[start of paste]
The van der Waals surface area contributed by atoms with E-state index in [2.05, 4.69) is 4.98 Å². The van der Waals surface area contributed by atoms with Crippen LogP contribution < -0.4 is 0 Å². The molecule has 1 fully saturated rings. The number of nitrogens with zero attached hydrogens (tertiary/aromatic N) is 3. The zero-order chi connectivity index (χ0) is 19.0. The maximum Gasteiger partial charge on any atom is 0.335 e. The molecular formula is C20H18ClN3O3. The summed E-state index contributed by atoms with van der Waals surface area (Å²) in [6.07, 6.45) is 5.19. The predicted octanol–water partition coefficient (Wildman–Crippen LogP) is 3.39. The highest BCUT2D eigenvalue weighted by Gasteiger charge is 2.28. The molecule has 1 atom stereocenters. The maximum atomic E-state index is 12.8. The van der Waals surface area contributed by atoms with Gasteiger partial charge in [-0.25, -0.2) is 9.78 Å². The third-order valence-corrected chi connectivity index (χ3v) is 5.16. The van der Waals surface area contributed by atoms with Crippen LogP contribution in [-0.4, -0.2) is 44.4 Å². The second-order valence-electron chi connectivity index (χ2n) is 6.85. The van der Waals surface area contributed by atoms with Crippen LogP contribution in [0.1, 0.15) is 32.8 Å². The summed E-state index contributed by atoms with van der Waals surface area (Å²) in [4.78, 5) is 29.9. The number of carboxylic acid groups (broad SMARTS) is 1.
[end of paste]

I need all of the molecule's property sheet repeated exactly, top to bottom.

The van der Waals surface area contributed by atoms with E-state index in [2.05, 4.69) is 4.98 Å². The van der Waals surface area contributed by atoms with Crippen LogP contribution < -0.4 is 0 Å². The molecule has 1 fully saturated rings. The number of nitrogens with zero attached hydrogens (tertiary/aromatic N) is 3. The zero-order chi connectivity index (χ0) is 19.0. The maximum Gasteiger partial charge on any atom is 0.335 e. The molecular formula is C20H18ClN3O3. The summed E-state index contributed by atoms with van der Waals surface area (Å²) in [6.07, 6.45) is 5.19. The predicted octanol–water partition coefficient (Wildman–Crippen LogP) is 3.39. The highest BCUT2D eigenvalue weighted by Gasteiger charge is 2.28. The molecule has 1 atom stereocenters. The maximum atomic E-state index is 12.8. The van der Waals surface area contributed by atoms with Gasteiger partial charge in [-0.25, -0.2) is 9.78 Å². The third-order valence-corrected chi connectivity index (χ3v) is 5.16. The van der Waals surface area contributed by atoms with Crippen LogP contribution in [-0.4, -0.2) is 44.4 Å². The second-order valence-electron chi connectivity index (χ2n) is 6.85. The van der Waals surface area contributed by atoms with Crippen LogP contribution in [0.1, 0.15) is 32.8 Å². The summed E-state index contributed by atoms with van der Waals surface area (Å²) in [4.78, 5) is 29.9. The number of carboxylic acid groups (broad SMARTS) is 1.